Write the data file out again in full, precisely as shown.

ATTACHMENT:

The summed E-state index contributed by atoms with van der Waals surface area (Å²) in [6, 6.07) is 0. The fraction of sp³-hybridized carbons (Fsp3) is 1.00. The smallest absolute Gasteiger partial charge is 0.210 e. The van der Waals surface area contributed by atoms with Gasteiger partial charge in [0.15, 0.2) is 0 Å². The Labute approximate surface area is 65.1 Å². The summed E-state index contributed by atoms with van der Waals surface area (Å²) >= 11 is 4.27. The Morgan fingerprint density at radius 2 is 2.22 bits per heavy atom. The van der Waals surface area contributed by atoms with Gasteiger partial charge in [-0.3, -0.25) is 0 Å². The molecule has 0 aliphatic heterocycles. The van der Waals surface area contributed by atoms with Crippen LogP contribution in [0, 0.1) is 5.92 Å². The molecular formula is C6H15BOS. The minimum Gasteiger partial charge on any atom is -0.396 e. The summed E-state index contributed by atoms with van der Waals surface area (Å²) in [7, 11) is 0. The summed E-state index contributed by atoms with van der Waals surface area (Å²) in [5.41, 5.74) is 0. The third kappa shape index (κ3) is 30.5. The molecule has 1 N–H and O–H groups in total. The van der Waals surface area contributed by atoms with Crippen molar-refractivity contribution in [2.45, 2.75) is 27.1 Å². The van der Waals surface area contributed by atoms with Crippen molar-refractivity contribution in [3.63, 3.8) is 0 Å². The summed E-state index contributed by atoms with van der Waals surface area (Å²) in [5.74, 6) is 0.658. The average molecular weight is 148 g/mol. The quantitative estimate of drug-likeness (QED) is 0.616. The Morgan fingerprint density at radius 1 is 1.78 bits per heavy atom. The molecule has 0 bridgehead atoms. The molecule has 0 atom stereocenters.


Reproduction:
The summed E-state index contributed by atoms with van der Waals surface area (Å²) in [6, 6.07) is 0. The fraction of sp³-hybridized carbons (Fsp3) is 1.00. The smallest absolute Gasteiger partial charge is 0.210 e. The van der Waals surface area contributed by atoms with Gasteiger partial charge in [0.15, 0.2) is 0 Å². The Labute approximate surface area is 65.1 Å². The summed E-state index contributed by atoms with van der Waals surface area (Å²) >= 11 is 4.27. The Morgan fingerprint density at radius 2 is 2.22 bits per heavy atom. The van der Waals surface area contributed by atoms with Gasteiger partial charge in [-0.3, -0.25) is 0 Å². The molecule has 0 aliphatic heterocycles. The van der Waals surface area contributed by atoms with Crippen LogP contribution in [0, 0.1) is 5.92 Å². The molecular formula is C6H15BOS. The minimum Gasteiger partial charge on any atom is -0.396 e. The summed E-state index contributed by atoms with van der Waals surface area (Å²) in [7, 11) is 0. The summed E-state index contributed by atoms with van der Waals surface area (Å²) in [5.41, 5.74) is 0. The third kappa shape index (κ3) is 30.5. The molecule has 1 N–H and O–H groups in total. The van der Waals surface area contributed by atoms with Crippen molar-refractivity contribution in [2.45, 2.75) is 27.1 Å². The van der Waals surface area contributed by atoms with Crippen molar-refractivity contribution in [3.63, 3.8) is 0 Å². The summed E-state index contributed by atoms with van der Waals surface area (Å²) in [5.74, 6) is 0.658. The average molecular weight is 148 g/mol. The quantitative estimate of drug-likeness (QED) is 0.616. The Morgan fingerprint density at radius 1 is 1.78 bits per heavy atom. The molecule has 0 bridgehead atoms. The molecule has 0 atom stereocenters.